He made the appeal at one the Pre-Summit's special events organised by FAO and Italy "From the G20 Matera Declaration to the Food Systems Summit: A Framework for Emerging Coalitions of Action", following the same call at the Italy-presided G20 Foreign Affairs and Development Ministers' meeting last month where - for the first time - food security and nutrition were at the centre of the agenda, culminating in the Matera Declaration - a declaration by the G20 Ministers, FAO and other UN agencies and partners to support agri-food systems' transformation and overcome challenges to end hunger.
"Let me repeat my main message again: We must refocus our energies and investment on rural areas. Investing in the agriculture sector is the solution to eradicate hunger," said Qu in a press release on Thursday.
Qu's message comes amidst a dramatic worsening of world hunger in 2020, much of it likely related to the fallout of COVID-19. According to a report issued this month by FAO and its partners, around a tenth of the global population - up to 811 million people - faced hunger last year - up to 161 million people more than in 2019.
The pandemic has also caused a decline in farm and off-farm-related income, and affected the rural households' incomes negatively across all developing regions. Eighty percent of the world's poorest, or 600 million people - more than Europe's entire population - live in rural areas, working in the agricultural sector, and yet go to bed hungry.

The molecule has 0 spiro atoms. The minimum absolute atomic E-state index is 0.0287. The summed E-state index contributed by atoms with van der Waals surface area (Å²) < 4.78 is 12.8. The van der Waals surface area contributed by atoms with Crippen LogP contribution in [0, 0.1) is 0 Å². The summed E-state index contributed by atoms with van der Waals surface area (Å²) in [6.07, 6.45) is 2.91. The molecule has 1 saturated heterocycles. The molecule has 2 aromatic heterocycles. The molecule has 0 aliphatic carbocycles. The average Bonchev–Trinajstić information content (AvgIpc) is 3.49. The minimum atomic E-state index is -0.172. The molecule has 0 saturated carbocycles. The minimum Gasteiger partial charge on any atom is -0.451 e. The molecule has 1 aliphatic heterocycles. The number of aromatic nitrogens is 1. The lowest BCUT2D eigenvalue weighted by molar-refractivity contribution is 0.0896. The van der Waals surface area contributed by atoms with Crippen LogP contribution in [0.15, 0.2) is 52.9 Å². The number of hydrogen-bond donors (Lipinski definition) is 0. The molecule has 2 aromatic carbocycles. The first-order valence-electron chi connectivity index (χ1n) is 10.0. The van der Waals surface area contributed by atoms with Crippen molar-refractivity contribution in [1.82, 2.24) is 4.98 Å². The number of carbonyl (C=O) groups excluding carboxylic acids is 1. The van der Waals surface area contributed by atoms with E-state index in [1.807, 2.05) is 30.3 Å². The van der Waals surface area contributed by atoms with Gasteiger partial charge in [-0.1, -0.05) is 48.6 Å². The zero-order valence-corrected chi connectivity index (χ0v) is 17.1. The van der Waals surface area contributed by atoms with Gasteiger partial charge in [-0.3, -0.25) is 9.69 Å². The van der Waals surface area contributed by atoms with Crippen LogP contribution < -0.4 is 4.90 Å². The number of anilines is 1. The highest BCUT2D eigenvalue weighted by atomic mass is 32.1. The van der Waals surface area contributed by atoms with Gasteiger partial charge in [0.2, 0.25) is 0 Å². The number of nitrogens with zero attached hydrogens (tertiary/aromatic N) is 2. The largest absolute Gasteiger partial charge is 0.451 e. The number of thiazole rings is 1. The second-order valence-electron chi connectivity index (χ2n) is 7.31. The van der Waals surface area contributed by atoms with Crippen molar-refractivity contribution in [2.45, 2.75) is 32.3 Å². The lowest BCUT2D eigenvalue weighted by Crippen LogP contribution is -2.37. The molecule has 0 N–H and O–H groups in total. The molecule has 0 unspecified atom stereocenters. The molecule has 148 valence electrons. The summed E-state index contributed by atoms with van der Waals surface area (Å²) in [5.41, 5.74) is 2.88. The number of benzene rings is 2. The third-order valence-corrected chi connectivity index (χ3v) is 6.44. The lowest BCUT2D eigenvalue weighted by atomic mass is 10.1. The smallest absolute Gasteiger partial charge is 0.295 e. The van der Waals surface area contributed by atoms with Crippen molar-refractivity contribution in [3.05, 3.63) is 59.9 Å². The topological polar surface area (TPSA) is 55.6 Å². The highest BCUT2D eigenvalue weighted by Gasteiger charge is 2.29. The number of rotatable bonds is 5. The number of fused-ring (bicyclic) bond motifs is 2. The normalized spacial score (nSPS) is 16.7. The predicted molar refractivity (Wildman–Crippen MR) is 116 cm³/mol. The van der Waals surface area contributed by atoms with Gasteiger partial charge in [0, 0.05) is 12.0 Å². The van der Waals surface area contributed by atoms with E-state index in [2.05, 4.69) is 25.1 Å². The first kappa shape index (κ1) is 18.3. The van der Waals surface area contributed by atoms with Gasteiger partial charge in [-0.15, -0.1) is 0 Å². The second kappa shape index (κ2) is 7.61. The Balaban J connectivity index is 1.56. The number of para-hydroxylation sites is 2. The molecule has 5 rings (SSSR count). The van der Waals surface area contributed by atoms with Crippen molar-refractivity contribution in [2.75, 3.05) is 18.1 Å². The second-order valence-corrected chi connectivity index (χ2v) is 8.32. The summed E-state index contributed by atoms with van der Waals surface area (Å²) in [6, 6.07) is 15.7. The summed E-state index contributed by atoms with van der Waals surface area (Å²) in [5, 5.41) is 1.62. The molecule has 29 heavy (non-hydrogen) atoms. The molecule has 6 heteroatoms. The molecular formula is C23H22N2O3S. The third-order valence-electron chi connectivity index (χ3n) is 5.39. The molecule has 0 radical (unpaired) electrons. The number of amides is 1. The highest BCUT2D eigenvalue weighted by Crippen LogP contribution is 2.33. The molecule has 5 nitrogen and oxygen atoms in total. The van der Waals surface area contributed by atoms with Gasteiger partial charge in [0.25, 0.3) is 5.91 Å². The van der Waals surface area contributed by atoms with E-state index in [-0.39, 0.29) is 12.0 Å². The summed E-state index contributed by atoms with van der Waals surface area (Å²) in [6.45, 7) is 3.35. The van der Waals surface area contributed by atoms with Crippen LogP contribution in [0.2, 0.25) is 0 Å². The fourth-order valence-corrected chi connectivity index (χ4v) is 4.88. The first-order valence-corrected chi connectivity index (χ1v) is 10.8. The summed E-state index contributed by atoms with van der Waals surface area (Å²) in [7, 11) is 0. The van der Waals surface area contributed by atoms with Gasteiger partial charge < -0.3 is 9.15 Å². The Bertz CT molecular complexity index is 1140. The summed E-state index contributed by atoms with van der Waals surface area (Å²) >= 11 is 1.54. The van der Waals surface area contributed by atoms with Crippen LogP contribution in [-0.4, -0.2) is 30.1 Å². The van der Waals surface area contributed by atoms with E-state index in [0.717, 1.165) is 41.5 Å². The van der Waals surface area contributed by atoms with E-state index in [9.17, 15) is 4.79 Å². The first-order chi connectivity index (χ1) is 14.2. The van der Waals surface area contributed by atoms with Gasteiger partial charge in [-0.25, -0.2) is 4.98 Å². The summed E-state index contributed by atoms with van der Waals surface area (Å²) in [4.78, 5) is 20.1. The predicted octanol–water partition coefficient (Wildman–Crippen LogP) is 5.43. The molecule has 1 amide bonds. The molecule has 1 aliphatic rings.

In response, the G20 Matera Declaration provides a path to ending hunger, outlining priorities for the food security and nutrition sectors - from underscoring the relevance of the One Health approach, empowering women and the youth to adapting agri-food systems to climate change.
The Declaration also emphasized the importance of partnerships, and encouraged countries to join the Food Coalition - an Italy-proposed and FAO-led initiative that aims to mobilize political, financial and technical support for countries affected by COVID-19.